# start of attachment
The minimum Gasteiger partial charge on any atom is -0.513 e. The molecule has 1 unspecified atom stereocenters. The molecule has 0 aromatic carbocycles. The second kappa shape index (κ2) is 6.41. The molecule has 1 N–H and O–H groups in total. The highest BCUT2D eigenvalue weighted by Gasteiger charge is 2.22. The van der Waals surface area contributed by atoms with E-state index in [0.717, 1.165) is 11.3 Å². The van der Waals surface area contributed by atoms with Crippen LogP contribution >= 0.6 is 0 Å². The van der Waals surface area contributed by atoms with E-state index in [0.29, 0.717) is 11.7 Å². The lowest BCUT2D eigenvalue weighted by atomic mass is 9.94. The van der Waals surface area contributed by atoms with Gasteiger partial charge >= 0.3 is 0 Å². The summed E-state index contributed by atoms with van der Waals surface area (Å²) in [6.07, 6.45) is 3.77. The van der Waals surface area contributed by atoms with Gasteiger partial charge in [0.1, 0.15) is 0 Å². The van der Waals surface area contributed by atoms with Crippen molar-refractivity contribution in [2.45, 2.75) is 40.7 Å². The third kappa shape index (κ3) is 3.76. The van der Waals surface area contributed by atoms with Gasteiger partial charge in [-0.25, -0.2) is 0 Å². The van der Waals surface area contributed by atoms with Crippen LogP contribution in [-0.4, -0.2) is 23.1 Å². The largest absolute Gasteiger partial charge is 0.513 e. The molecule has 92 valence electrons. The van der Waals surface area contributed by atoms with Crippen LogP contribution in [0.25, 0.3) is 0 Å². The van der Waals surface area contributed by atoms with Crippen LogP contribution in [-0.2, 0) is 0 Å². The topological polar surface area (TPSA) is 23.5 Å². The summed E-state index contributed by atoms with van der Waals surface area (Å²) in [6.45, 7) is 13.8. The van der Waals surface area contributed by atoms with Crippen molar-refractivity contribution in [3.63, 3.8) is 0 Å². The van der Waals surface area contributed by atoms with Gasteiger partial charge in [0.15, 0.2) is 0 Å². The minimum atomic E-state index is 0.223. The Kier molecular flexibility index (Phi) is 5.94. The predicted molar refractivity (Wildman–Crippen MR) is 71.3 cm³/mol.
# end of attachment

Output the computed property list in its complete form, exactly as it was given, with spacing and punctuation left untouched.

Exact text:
The minimum Gasteiger partial charge on any atom is -0.513 e. The molecule has 1 unspecified atom stereocenters. The molecule has 0 aromatic carbocycles. The second kappa shape index (κ2) is 6.41. The molecule has 1 N–H and O–H groups in total. The highest BCUT2D eigenvalue weighted by Gasteiger charge is 2.22. The van der Waals surface area contributed by atoms with E-state index in [0.717, 1.165) is 11.3 Å². The van der Waals surface area contributed by atoms with Crippen LogP contribution >= 0.6 is 0 Å². The van der Waals surface area contributed by atoms with E-state index in [0.29, 0.717) is 11.7 Å². The lowest BCUT2D eigenvalue weighted by atomic mass is 9.94. The van der Waals surface area contributed by atoms with Gasteiger partial charge >= 0.3 is 0 Å². The summed E-state index contributed by atoms with van der Waals surface area (Å²) in [6.07, 6.45) is 3.77. The van der Waals surface area contributed by atoms with Gasteiger partial charge in [0.1, 0.15) is 0 Å². The van der Waals surface area contributed by atoms with Crippen molar-refractivity contribution in [2.45, 2.75) is 40.7 Å². The third kappa shape index (κ3) is 3.76. The van der Waals surface area contributed by atoms with Gasteiger partial charge in [-0.25, -0.2) is 0 Å². The van der Waals surface area contributed by atoms with Crippen LogP contribution in [-0.4, -0.2) is 23.1 Å². The largest absolute Gasteiger partial charge is 0.513 e. The molecule has 92 valence electrons. The van der Waals surface area contributed by atoms with Crippen LogP contribution in [0.25, 0.3) is 0 Å². The van der Waals surface area contributed by atoms with Crippen LogP contribution in [-0.2, 0) is 0 Å². The topological polar surface area (TPSA) is 23.5 Å². The summed E-state index contributed by atoms with van der Waals surface area (Å²) in [6.45, 7) is 13.8. The van der Waals surface area contributed by atoms with Crippen molar-refractivity contribution in [3.63, 3.8) is 0 Å². The van der Waals surface area contributed by atoms with Gasteiger partial charge in [0.15, 0.2) is 0 Å². The minimum atomic E-state index is 0.223. The Kier molecular flexibility index (Phi) is 5.94. The predicted molar refractivity (Wildman–Crippen MR) is 71.3 cm³/mol.